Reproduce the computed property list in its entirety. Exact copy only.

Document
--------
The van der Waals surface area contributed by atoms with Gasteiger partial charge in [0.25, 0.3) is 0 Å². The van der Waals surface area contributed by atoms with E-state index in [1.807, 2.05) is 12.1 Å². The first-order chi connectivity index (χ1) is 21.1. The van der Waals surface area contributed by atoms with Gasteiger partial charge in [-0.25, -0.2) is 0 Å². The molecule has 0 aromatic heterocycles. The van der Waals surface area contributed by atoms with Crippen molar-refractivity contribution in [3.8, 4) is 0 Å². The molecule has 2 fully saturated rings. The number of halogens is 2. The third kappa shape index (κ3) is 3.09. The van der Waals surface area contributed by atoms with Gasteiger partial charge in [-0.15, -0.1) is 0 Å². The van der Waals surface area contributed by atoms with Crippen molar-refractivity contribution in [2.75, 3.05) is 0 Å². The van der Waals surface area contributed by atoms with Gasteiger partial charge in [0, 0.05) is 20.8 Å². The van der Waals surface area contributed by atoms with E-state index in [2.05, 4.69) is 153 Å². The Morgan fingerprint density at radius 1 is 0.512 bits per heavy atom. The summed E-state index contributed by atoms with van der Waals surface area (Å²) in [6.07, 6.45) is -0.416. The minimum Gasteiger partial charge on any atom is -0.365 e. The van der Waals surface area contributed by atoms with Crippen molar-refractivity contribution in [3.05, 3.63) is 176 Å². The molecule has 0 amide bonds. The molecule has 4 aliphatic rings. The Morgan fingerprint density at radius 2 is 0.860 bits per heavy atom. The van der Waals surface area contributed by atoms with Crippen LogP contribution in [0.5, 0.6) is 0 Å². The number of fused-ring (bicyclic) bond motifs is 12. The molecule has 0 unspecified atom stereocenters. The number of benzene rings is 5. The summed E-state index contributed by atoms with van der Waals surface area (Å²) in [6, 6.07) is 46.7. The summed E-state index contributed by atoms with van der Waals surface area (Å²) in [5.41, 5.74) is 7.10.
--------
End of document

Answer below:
The van der Waals surface area contributed by atoms with Gasteiger partial charge in [0.25, 0.3) is 0 Å². The van der Waals surface area contributed by atoms with E-state index in [1.807, 2.05) is 12.1 Å². The first-order chi connectivity index (χ1) is 21.1. The van der Waals surface area contributed by atoms with Gasteiger partial charge in [-0.25, -0.2) is 0 Å². The molecule has 0 aromatic heterocycles. The van der Waals surface area contributed by atoms with Crippen molar-refractivity contribution in [3.8, 4) is 0 Å². The molecule has 2 fully saturated rings. The number of halogens is 2. The third kappa shape index (κ3) is 3.09. The van der Waals surface area contributed by atoms with Gasteiger partial charge in [-0.15, -0.1) is 0 Å². The van der Waals surface area contributed by atoms with Crippen molar-refractivity contribution in [2.75, 3.05) is 0 Å². The van der Waals surface area contributed by atoms with Gasteiger partial charge in [0, 0.05) is 20.8 Å². The van der Waals surface area contributed by atoms with E-state index in [2.05, 4.69) is 153 Å². The Morgan fingerprint density at radius 1 is 0.512 bits per heavy atom. The summed E-state index contributed by atoms with van der Waals surface area (Å²) in [6.07, 6.45) is -0.416. The minimum Gasteiger partial charge on any atom is -0.365 e. The van der Waals surface area contributed by atoms with Crippen molar-refractivity contribution in [3.05, 3.63) is 176 Å². The molecule has 0 amide bonds. The molecule has 4 aliphatic rings. The Morgan fingerprint density at radius 2 is 0.860 bits per heavy atom. The van der Waals surface area contributed by atoms with Crippen LogP contribution in [0.5, 0.6) is 0 Å². The number of fused-ring (bicyclic) bond motifs is 12. The molecule has 0 unspecified atom stereocenters. The number of benzene rings is 5. The summed E-state index contributed by atoms with van der Waals surface area (Å²) in [6, 6.07) is 46.7. The summed E-state index contributed by atoms with van der Waals surface area (Å²) in [5.41, 5.74) is 7.10.